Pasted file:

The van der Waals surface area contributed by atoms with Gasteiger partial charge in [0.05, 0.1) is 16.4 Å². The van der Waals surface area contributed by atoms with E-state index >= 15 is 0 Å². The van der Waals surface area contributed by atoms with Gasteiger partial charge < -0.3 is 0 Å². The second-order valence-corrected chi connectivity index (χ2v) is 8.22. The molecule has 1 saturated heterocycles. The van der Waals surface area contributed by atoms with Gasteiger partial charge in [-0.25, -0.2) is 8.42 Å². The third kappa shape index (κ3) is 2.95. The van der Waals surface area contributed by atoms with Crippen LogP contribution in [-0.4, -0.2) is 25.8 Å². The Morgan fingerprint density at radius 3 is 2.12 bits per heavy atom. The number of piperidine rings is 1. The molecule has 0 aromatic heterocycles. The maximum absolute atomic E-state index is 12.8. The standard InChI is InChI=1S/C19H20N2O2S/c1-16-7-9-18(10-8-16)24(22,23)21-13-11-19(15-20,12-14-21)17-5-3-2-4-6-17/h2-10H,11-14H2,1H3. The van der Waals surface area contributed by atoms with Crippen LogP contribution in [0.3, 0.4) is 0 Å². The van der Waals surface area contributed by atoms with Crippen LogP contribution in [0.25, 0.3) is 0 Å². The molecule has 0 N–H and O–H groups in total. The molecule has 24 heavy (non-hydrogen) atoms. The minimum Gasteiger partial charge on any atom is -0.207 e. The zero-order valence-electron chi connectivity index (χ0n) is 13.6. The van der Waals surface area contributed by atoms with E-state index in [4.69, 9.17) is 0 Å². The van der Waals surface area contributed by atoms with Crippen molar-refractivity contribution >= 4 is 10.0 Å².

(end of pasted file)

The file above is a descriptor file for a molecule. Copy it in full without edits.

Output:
The van der Waals surface area contributed by atoms with Gasteiger partial charge in [0.05, 0.1) is 16.4 Å². The van der Waals surface area contributed by atoms with E-state index >= 15 is 0 Å². The van der Waals surface area contributed by atoms with Gasteiger partial charge < -0.3 is 0 Å². The second-order valence-corrected chi connectivity index (χ2v) is 8.22. The molecule has 1 saturated heterocycles. The van der Waals surface area contributed by atoms with Gasteiger partial charge in [-0.25, -0.2) is 8.42 Å². The third kappa shape index (κ3) is 2.95. The van der Waals surface area contributed by atoms with Crippen LogP contribution in [-0.4, -0.2) is 25.8 Å². The Morgan fingerprint density at radius 3 is 2.12 bits per heavy atom. The number of piperidine rings is 1. The molecule has 0 aromatic heterocycles. The maximum absolute atomic E-state index is 12.8. The standard InChI is InChI=1S/C19H20N2O2S/c1-16-7-9-18(10-8-16)24(22,23)21-13-11-19(15-20,12-14-21)17-5-3-2-4-6-17/h2-10H,11-14H2,1H3. The van der Waals surface area contributed by atoms with Crippen LogP contribution in [0.3, 0.4) is 0 Å². The van der Waals surface area contributed by atoms with Crippen LogP contribution in [0.25, 0.3) is 0 Å². The molecule has 0 N–H and O–H groups in total. The molecule has 24 heavy (non-hydrogen) atoms. The minimum Gasteiger partial charge on any atom is -0.207 e. The zero-order valence-electron chi connectivity index (χ0n) is 13.6. The van der Waals surface area contributed by atoms with E-state index in [4.69, 9.17) is 0 Å². The van der Waals surface area contributed by atoms with Crippen molar-refractivity contribution >= 4 is 10.0 Å².